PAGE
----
Global Sea Surface Temperature - August 2015.
Image courtesy of NOAA's Environmental Visualization Laboratory.
With more than 70% of the Earth covered by oceans, global weather and climate are strongly affected by exchanges of heat and moisture between the ocean and the air. The mission of the Ocean Climate Stations Project (OCS) is to make meteorological and oceanic measurements from moored buoys. These reference time series are used to improve satellite products and forecast models, and improve our understanding of air-sea interactions, and their role within the climate system.
Improved understanding of the climate system will help society adapt to climate variations and changes. Improved, more physically realistic forecast models will help reduce society's vulnerability to weather and climate extremes, preparing a weather-ready nation.
Personnel from NOAA's Pacific Marine Environmental Lab participated in a research cruise aboard the Canadian Coast Guard Ship JOHN P. TULLY, and recorded some great videos of mooring operations. Watch the two short videos at the end of this article, to see the deployment of one climate mooring, and the recovery of the buoy that had been in the water for a year. Get a first hand look at a day in the life of a NOAA buoy technician!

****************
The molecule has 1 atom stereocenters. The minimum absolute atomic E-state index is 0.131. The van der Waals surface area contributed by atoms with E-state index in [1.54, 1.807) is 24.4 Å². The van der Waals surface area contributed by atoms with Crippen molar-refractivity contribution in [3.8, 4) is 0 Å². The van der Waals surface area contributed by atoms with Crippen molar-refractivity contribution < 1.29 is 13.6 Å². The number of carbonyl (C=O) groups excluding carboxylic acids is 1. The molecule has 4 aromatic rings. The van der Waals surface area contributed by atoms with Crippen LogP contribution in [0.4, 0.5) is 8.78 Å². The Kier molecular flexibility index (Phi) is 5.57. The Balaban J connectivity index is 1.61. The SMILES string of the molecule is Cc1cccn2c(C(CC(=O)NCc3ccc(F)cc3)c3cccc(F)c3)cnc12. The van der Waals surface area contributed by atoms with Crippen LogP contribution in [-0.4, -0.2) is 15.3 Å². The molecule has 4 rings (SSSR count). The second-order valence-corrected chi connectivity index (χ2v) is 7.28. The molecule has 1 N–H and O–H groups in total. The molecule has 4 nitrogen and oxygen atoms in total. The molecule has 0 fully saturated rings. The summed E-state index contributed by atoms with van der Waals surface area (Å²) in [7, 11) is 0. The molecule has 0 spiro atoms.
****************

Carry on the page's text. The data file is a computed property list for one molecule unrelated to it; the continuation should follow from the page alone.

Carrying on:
On this trip, the ship sailed out of Sidney, B.C. on June 7, 2015, and returned to port on June 22nd. As part of the science mission, the crew performed water sampling and net tows to study ocean physics, chemistry, and zooplankton. Ten NOAA drifter floats, used to study ocean currents, were also deployed. While the ship was still offshore, an important algal bloom was detected along the coast of North America. Ship's personnel were able to collect additional water samples in coastal waters, to verify the extent of the bloom in Canadian waters.
The ship spent several days at a site in the Gulf of Alaska, called Ocean Station Papa. Beginning in December 1949, Ocean Station Papa (50°N, 145°W) was occupied by a Weather Ship operated through... more